essentially the same as it was 24 hours ago. I'm not sure what new features weren't there before. The hype on the box is 99 cent songs from the Apple Music Store (which I definitely had), rendezvous streaming to mac and windows machines in your home (which I've been doing for a while as well), encoding AAC music (already there), and importing on-the-go playlists from the iPod (which doesn't work with my old model). So if iTunes is the only thing you care about, save your money.
a bunch of new effects and titles were added. Most of them are gimmicky, just like before, but I guess more canned stuff in your library is always better, because you never know when you're going to need it. Clip editting is better. Still not as nice as say, Final Cut, but that's to be expected. Its pretty much the same program as before, but faster and enhanced with niceties. If you use iMovie a lot then this is worth it. The biggest disappointment I have with it right now is there's no way to composite one movie inside of another. Some of the transitions do this temporarilly, but I really want to be able to do a simple Picture in Picture effect, and I can't.
I expect not that many people use iDVD. If you do, then this is worth the upgrade alone. As with every new version of iDVD, you get new themes (and all the old ones are still there, avoiding the dumbass mistake they made between iDVD 1 and 2). The new themes are nice, but the real killer is the DVD Map. The box bills it as just a way to get an overview of your project, but its actually useful as an editing tool. You can drag files into it and hierarchically assemble a DVD, sort of like in DVD Studio, but a whole lot easier. Also, motion menus and sound loops are no longer restricted to 30 seconds (though you only have 15 minutes worth of motion media to use on your entire DVD, you can split that up however you want). This is cool, because it means you can put whatever song you want in your menus on loop. You also get 2 hours of footage on a DVD now instead of just 1. That's probably worth it right there. That's like a full feature length film. Oh, and you get "cinematic transitions" on your slideshows, but I never actually make DVD slideshows... who knows, maybe I'll start.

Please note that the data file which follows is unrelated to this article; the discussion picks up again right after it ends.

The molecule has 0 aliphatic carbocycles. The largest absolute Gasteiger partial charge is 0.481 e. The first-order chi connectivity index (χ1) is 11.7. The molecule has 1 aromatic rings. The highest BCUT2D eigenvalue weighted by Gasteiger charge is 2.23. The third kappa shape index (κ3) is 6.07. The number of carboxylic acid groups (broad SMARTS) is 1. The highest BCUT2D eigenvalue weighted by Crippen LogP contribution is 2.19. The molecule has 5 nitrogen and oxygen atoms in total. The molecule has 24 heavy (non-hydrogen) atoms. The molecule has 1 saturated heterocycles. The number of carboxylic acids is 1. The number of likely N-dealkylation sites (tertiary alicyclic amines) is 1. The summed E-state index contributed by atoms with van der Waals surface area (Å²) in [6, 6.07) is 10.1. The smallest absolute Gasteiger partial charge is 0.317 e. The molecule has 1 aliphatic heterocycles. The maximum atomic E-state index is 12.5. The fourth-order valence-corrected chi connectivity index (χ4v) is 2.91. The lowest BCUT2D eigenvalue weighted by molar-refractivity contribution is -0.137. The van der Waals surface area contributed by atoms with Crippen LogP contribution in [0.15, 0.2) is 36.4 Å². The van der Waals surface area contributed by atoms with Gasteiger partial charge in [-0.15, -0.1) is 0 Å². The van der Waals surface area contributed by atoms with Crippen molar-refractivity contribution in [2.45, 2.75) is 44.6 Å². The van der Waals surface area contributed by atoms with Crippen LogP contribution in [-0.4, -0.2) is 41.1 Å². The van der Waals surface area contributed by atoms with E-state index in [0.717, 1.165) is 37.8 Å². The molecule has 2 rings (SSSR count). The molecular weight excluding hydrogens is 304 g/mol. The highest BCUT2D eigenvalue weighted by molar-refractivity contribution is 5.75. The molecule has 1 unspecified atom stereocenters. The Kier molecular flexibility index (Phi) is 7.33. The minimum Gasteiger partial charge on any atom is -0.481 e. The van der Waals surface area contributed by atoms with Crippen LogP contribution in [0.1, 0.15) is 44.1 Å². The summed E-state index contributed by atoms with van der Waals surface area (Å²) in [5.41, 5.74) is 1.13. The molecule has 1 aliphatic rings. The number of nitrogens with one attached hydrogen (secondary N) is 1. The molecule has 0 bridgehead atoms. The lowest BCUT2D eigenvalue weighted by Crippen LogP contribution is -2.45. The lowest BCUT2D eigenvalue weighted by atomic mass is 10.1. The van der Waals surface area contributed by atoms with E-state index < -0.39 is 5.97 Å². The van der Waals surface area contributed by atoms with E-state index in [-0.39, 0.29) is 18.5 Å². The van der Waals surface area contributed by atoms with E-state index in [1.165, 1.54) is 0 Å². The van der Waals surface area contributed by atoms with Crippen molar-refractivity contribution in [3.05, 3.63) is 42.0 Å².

As anukul said, "now featuring Sucklessness!" BONUS!!! Its definitely like a zillion times faster, and though not as snappy on my 1Ghz G4 powerbook as it was for iSteve in his keynote demo, it is quite snappy and usable, something that definitely wasn't true before. Scrolling through a couple thousand pictures isn't quite as fluid as scrolling say a webpage, but its definitely workable and usable. Also added was the ability to rate pictures for generation of an album sort of the way you rate songs in iTunes. And you can play a slideshow with a playlist for music now instead of just one song repeating over and over again, which is so obvious a thing to do that its ridiculous it took this long. But hey, better late than never. You also get new slideshow transitions, though not that many of them. I'm pretty surprised they don't just give you the iMovie library of transitions.
The killer app of iLife. Actually, I'm not sure if that's really true or if it just feels that way because its the new thing and everything else is just and upgrade. But after only 24 hours, it feels like something that is worth paying the $50 for alone. Its not quite as cool as iSteve implied. There seem to be a lot more electronica oriented loops than other stuff. Kinda curious what's in the Jam Pack add-on, and might go buy it later. I still don't have a USB<->MIDI adaptor yet, so I haven't tried any of that stuff. But I'm extremely amused by what you can do with the included loops alone, and would probably have paid $50 (basically a playstation game) for that alone as well.
So anyway, yeah, I think its worth it.